The more we hold ourselves back (a necessity if we are ever to fit in) the more we dull ourselves. You can’t close yourself to being hated without also closing yourself to being loved. You can’t ignore the parts of you that are dark, without also drowning out the parts of you that are light.
– 6 –
Because of all of this, most people end up living muted lives. We trade most of our time for money, and even then, the money doesn’t go as far as we’d hoped. We avoid having hard conversations and pretend that problems don’t exist.
Slowly but surely, we suffocate ourselves by adhering to the norms forced upon us.
We toy with the idea of leaving the beaten path, but are forced to admit that it’s risky. If you start a business, you must first accept that you could lose everything you have. If you travel for six months instead of climbing the corporate ladder, people will tell you you’re playing Russian roulette with your career. If you fight for the causes you believe in, people will tell you you’re wasting your time
And of course, each of us is dealing with more pain, suffering, and anxiety than we admit. For many, the suffering is so intense that they use television, drugs, alcohol, the internet, or other distractions to put themselves into a low-level trance just to get by.
– 7 –
Consequently, extending compassion to yourself is far harder than it should be. The world constantly makes you feel flawed and inadequate, and sometimes, you can’t help but believe that you are.
Fortunately, there is a path forward, but it’s tricky. It takes courage and a clear head. You must believe that you are sane and that the world you live in is insane.
– 8 –
To start this process, do your best to laugh at all of the insanity around you.
I mean, think about it.
We’re all just running around like chickens with our heads cut off, discussing sports scores and stock market trends, draping ourselves in status symbols, babbling about work, entrepreneurship and grad school, trying to accumulate more and more, and gluing ourselves to screens and shitty jobs, while holding in our farts until no one’s around.
If you’d just pause and catch your breath for a moment, you’d notice something incredible: you’re pretty alright just as you are. In your own way, you’re beautiful. You’ve been able to handle everything life has thrown at you so far, and you’ll continue to be able to do so in the future. Besides, even if this moment is shitty, there’s always hope the for the next. In fact, if you work a bit to improve this moment (and that includes taking a nap!), the next one will follow along nicely.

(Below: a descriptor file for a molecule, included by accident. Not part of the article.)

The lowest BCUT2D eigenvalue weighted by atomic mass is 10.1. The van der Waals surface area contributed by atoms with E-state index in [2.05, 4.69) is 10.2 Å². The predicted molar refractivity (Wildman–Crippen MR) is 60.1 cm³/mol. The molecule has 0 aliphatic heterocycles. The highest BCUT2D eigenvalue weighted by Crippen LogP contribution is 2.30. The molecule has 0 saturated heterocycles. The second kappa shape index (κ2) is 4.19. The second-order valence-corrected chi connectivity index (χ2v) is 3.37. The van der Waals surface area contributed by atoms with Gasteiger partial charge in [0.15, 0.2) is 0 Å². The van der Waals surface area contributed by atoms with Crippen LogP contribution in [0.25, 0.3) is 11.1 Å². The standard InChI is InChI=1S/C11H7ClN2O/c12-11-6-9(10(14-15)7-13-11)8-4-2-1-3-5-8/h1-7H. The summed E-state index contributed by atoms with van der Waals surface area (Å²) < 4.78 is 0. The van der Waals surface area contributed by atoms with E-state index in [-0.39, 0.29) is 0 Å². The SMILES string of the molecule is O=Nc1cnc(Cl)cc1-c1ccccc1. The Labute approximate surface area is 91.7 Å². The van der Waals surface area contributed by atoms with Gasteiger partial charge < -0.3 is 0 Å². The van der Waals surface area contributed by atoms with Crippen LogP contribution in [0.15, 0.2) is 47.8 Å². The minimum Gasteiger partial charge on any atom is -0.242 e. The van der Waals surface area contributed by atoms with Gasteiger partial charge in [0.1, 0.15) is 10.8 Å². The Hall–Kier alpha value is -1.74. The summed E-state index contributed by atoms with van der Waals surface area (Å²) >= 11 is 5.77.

– 9 –
Once you’re able to see the absurdity of the world we live in, it becomes easier to let go and be gentle with yourself.
Work to accept yourself for who you are, instead of beating yourself up for who you wish you were. In most cases, the person you wish you were has been superimposed on you by the outside world anyways.
Remember that being a human can be pretty fucking hard sometimes. There’s nothing wrong with you.
If you’re having trouble extending compassion to yourself, try this: think about how you would treat a friend who was in your exact position. If you notice that you’d be more compassionate to your friend than you are to yourself, do your best to transfer some of that compassion over to you. You deserve it.
– 10 –
From there, start accepting others as they are instead of trying to shape them into the people you wish they were. Love them when they’re being messy, chaotic, and annoying.
The more you accept the humanity in others, the more you’ll accept the humanity in yourself.
- And of course, I’m not immune to this at all. To see me totally falling victim to the exact thing I’m talking about, check out this webinar recording. I was one of six guests on the webinar. During the introduction, a scantily clad woman walks behind the guy in the top right corner, and I totally lose my shit.